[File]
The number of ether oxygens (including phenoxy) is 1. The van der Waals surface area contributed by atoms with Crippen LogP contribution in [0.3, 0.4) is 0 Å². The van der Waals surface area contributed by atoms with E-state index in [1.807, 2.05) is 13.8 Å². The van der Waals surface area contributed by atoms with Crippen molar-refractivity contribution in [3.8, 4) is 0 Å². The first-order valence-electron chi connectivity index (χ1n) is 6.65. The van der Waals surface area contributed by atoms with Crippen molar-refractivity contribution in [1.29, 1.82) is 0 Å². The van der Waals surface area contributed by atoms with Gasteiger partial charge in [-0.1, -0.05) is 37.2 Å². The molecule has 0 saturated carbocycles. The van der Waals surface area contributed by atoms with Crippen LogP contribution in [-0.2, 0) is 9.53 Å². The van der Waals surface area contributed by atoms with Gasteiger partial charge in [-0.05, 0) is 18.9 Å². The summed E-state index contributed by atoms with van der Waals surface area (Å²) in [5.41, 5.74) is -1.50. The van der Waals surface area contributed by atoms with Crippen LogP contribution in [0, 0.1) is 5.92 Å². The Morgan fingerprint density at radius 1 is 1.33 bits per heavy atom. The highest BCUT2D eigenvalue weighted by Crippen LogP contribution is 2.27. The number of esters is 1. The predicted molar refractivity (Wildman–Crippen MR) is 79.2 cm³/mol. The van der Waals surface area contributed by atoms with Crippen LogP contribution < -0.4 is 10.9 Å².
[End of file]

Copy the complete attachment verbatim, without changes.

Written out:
The number of ether oxygens (including phenoxy) is 1. The van der Waals surface area contributed by atoms with Crippen LogP contribution in [0.3, 0.4) is 0 Å². The van der Waals surface area contributed by atoms with E-state index in [1.807, 2.05) is 13.8 Å². The van der Waals surface area contributed by atoms with Crippen molar-refractivity contribution in [3.8, 4) is 0 Å². The first-order valence-electron chi connectivity index (χ1n) is 6.65. The van der Waals surface area contributed by atoms with Crippen molar-refractivity contribution in [1.29, 1.82) is 0 Å². The van der Waals surface area contributed by atoms with Gasteiger partial charge in [-0.1, -0.05) is 37.2 Å². The molecule has 0 saturated carbocycles. The van der Waals surface area contributed by atoms with Crippen LogP contribution in [-0.2, 0) is 9.53 Å². The van der Waals surface area contributed by atoms with Gasteiger partial charge in [-0.05, 0) is 18.9 Å². The summed E-state index contributed by atoms with van der Waals surface area (Å²) in [5.41, 5.74) is -1.50. The van der Waals surface area contributed by atoms with Crippen LogP contribution in [0, 0.1) is 5.92 Å². The Morgan fingerprint density at radius 1 is 1.33 bits per heavy atom. The highest BCUT2D eigenvalue weighted by Crippen LogP contribution is 2.27. The number of esters is 1. The predicted molar refractivity (Wildman–Crippen MR) is 79.2 cm³/mol. The van der Waals surface area contributed by atoms with Crippen LogP contribution < -0.4 is 10.9 Å².